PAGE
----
# Stanley, Grand Challenge 2005

Beer bottle pass starts at 4.18

Show to 1.23

# One way robots think. Probability!

We will represent probabilities as the chance something might happen as P so

• P(I win the Lottery)=something very small. perhaps 1 in 100 million
• P(A coin I toss is heads)=roughly 50%, 50 times out of 100, 0.5

Of course winning the lottery has no effect on tossing a coin, but sometimes, events are linked....

# Bayes Theorem

Bayes Theorem is $P(G|O)=\frac{P(O|G)P(G)}{P(O)}$ Gives the probability of event G given observation O based on prior information (all the terms on the right of the =)

• Bayes Theorem has been used in robotics, medicine, psychology, neuroscience, statistics, ...

# Bayes Theorem example. Gender classification

If observation ($O$) is whether a person has a beard (B) and we wish to guess the gender ($G$) then

$P(G=male\,\,|\,\, O=beard)=\frac{P(O=beard\,\,|\,\,G=male)P(G=male)}{P(O=beard)}$ $P(G=female\,\,|\,\, O=beard)=\frac{P(O=beard\,\,|\,\,G=female)P(G=female)}{P(O=beard)}$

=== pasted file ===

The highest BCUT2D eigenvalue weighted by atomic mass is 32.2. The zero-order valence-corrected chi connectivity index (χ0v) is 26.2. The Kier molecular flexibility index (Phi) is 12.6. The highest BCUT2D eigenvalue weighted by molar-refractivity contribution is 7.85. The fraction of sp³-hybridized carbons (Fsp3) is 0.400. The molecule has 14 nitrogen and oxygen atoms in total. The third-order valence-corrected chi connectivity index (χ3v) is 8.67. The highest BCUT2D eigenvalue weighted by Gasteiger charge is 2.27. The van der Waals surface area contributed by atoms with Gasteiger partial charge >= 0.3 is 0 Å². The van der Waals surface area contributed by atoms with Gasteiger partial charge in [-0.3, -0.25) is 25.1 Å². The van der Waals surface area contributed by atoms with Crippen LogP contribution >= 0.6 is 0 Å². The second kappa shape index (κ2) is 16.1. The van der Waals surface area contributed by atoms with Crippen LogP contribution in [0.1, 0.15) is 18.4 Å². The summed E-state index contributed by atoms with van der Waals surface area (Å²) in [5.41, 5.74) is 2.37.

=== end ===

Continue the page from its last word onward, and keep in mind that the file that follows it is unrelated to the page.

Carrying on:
A little short cut, $P(O=beard)=0.5\left(P(O=beard\,\,|\,\,G=female)+P(O=beard\,\,|\,\,G=male)\right)$

# Bayes Theorem: Multiple observations example

If we make several observations then we can extend Bayes Theorem so

We want to determine the event `Gender=female', i.e. $G=F$

Let

• observation1 ($O_1$) give whether a person is wearing a dress (D)
• observation2 ($O_2$) say whether a person has long hair (L)

then $P(G=F\,|\, O_1=D\,\, \hbox{and}\,\, O_2 = L)\approx \frac{P(O_1=D\,\,|\,\,G=F)P(O_2=L\,|\,G=F)P(G=F)}{P(O_1=D)P(O_2=L)}$

# Why conditional probabilities are important

Through experience we as humans have learned a mechanism something like Bayesian priors to allow us to make gender judgements on

• wizards (such as Gandalf)
• cultural traditions (e.g. the Greek Evzones)
• drag persona such as Conchita Wurst
• cross dressers such as Grayson Perry

Is this how brains work and if so, should we make robots think like this?

# Clearly:

Prediction in humans has a consequence, the abililty to ignore information not relevant to the prediction.

For an example, run this video.